So now you know: we’re not always going to get along. Even the loves of our lives will drive us to the edge of insanity a time or two (or many) throughout the course of our relationships (it’s called make up sex for a reason).

Which brings us to the second key to success in an argument:

If you want to make sure you both walk away as winners – and still happily coupled – remember this: you’re on the same team. So no matter how upset you may be about something, you should make every effort to argue from the same side.

So how the heck does one do that?

Well, if you listen to Dale Carnegie, you wouldn’t get into an argument in the first place! Sage advice, to be sure, but not advice that can always be adhered to. We are a lot of things, but perfect is not one of them. Thank goodness!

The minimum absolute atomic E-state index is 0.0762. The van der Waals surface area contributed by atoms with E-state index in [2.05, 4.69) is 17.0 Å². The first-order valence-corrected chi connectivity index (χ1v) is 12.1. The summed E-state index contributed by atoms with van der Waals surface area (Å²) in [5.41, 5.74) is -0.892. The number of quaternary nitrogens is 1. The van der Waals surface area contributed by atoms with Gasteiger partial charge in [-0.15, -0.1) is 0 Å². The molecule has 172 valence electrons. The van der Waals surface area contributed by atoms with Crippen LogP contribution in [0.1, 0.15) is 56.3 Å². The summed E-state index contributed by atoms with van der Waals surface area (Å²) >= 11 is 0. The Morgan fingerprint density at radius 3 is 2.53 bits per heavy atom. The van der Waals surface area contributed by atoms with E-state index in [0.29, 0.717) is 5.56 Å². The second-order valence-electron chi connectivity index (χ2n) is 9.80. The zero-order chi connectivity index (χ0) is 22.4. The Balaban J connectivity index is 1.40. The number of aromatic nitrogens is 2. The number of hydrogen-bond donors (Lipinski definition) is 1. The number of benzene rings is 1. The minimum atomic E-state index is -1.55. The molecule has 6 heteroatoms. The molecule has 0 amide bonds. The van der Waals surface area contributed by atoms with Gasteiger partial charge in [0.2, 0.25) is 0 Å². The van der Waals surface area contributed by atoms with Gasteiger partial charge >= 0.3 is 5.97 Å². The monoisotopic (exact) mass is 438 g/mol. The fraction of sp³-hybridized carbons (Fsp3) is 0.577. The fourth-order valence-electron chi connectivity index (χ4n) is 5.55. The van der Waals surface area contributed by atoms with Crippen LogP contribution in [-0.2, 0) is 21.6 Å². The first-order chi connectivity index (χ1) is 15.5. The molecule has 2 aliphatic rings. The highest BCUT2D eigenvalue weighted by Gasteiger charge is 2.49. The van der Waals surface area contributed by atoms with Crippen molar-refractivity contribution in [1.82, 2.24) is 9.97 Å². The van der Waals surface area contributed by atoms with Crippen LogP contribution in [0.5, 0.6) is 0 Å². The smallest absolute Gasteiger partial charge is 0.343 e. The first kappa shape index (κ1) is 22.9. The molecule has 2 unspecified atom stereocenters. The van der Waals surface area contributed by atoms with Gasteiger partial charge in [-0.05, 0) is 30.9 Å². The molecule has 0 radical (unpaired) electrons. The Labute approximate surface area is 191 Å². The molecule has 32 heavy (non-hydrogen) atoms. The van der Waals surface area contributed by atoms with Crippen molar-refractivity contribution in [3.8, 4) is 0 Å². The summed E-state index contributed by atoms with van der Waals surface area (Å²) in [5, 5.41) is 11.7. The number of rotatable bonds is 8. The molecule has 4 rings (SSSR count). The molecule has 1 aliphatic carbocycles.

Here are 11 things you can do to argue like the respectful, loving person I know you are:

1. Be patient. Be silent. Take 3 deep breaths before you respond. It has been said that a moment of patience in a moment of anger can save you a thousand moments of regrets. Whoever said this is a genius, because it’s more true that I care to admit. You have to remember: when you say something out loud – whether you mean it or not – you cannot take it back. The words pierce through the air, and dance into the ears of the listener, lodging themselves into their memory forever. So the next time your partner does or says something that makes you want to turn into the Hulk, stop and take 3 deep breaths. If you’re still mad, take another 3 breaths. And if you’re still mad, stay silent. Politely and kindly tell your partner that you are feeling angry and you don’t want to say something you’ll regret. Request a minute to gather your thoughts and take the time you need before you respond.